The Pros and Cons of Translating Your Website

If you’re looking for a way to instantly increase your potential customer base there are few things that are more effective than translating your website into a different language. But translating a website isn’t straightforward – these are just a few things you’ll have to consider before offering your site in a different language.

Does it make financial sense?

Assuming that translating a site will automatically result in greater profits without doing any prior research is a big mistake. That’s because if you’re not going to use a free service such as Google Translate (which you shouldn’t for reasons that will be obvious by the time you’ve finished reading this article) translating your site will come at a cost.

Start by estimating how much it will cost to translate your site and any other associated costs – funding a marketing campaign or providing foreign language customer support for example. If you’re not already shipping items overseas have you calculated the impact this could have on your profit margins? Will you want to spend some money on SEO to ensure your foreign language pages rank well in search engines?

Now consider how much extra you’re likely to sell. Are you entering a crowded marketplace with fierce competition or will your business stand out and appeal to lots of people? If you’re not confident translating your site will increase revenue you shouldn’t bother.

Which language talks sense?

If you’re going to dip your toe in the water and only choose one language to translate your site into, which should you choose? The language with the most internet users seems obvious, but there are other factors you should consider. Use Google Analytics to find out if you’re getting visits from foreign users that are leaving your site without making a purchase – is it likely they aren’t buying from you because of the language barrier? Then translating your site into the country’s native language would make sense.

You should also look at the number of businesses already catering to those foreign languages. While there are a lot more Spanish speakers than French speakers in North America, if there are barely any businesses targeting those French speakers translating your site into that language could make more sense.

The value of second language English speakers

The USA has a large number of people that speak English as a second language. So is it worth translating your website into Spanish, for example, even though they can already navigate your site perfectly well?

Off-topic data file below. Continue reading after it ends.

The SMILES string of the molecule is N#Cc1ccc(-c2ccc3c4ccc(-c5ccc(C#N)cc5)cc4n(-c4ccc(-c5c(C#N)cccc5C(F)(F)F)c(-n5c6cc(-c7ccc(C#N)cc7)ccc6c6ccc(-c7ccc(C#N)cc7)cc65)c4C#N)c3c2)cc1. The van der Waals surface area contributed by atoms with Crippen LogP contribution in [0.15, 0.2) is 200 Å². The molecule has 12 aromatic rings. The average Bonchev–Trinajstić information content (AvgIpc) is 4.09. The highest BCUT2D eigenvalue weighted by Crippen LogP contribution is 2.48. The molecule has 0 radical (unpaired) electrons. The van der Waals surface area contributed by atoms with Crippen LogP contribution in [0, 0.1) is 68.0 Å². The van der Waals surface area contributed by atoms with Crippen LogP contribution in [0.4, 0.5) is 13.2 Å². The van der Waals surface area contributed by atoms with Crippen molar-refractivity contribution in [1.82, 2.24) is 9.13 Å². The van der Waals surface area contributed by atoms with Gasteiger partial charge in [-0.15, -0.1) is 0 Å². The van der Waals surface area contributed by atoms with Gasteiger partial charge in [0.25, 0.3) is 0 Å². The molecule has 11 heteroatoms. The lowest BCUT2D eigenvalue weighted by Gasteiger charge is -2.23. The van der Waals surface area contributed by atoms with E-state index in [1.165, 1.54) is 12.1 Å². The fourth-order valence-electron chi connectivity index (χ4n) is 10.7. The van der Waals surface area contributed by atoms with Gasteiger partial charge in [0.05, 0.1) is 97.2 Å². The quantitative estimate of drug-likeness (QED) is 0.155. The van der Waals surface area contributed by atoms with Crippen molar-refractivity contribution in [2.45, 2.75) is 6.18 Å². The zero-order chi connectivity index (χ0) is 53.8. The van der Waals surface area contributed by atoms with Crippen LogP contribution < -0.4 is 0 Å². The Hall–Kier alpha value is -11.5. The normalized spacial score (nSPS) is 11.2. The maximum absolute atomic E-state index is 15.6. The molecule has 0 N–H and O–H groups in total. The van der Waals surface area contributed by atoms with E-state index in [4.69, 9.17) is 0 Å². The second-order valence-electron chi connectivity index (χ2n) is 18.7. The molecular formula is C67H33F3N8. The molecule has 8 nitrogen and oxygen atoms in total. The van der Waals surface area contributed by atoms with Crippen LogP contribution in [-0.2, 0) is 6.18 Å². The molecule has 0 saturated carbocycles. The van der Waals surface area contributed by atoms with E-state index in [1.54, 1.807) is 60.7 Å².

Even ignoring the fact that there will be always be those Spanish speakers unable to understand English, there are other reasons why translating the site may be worthwhile.

For a start, many people feel more comfortable operating in their first language – unless you have absolutely no competition, these customers will turn somewhere else.  Being seen to make an effort to connect with your customers in their first language is a sign of respect that can get you noticed.

Google Translate and other free services

Remember how translating your site can be seen as a sign of respect? There is no respect in butchering someone’s language, and that is the risk you run by using free translations.  At best, Google Translate will offer a lifeless translation that sounds unnatural (you’ll be lucky if there aren’t a few misleading product descriptions throughout your site). At worst, however, the machine translation can offend your customers with inappropriate copy and could even land you in legal trouble if you don’t fulfil your obligations and responsibilities.

About the author: Sidney R

Sidney is an editor and copywriter for Top Online Store Builders, covering topics ranging from starting an online store from scratch to all aspects of ecommerce marketing and cyber-security. When not writing, Sidney can be found hiking, traveling or surfing.

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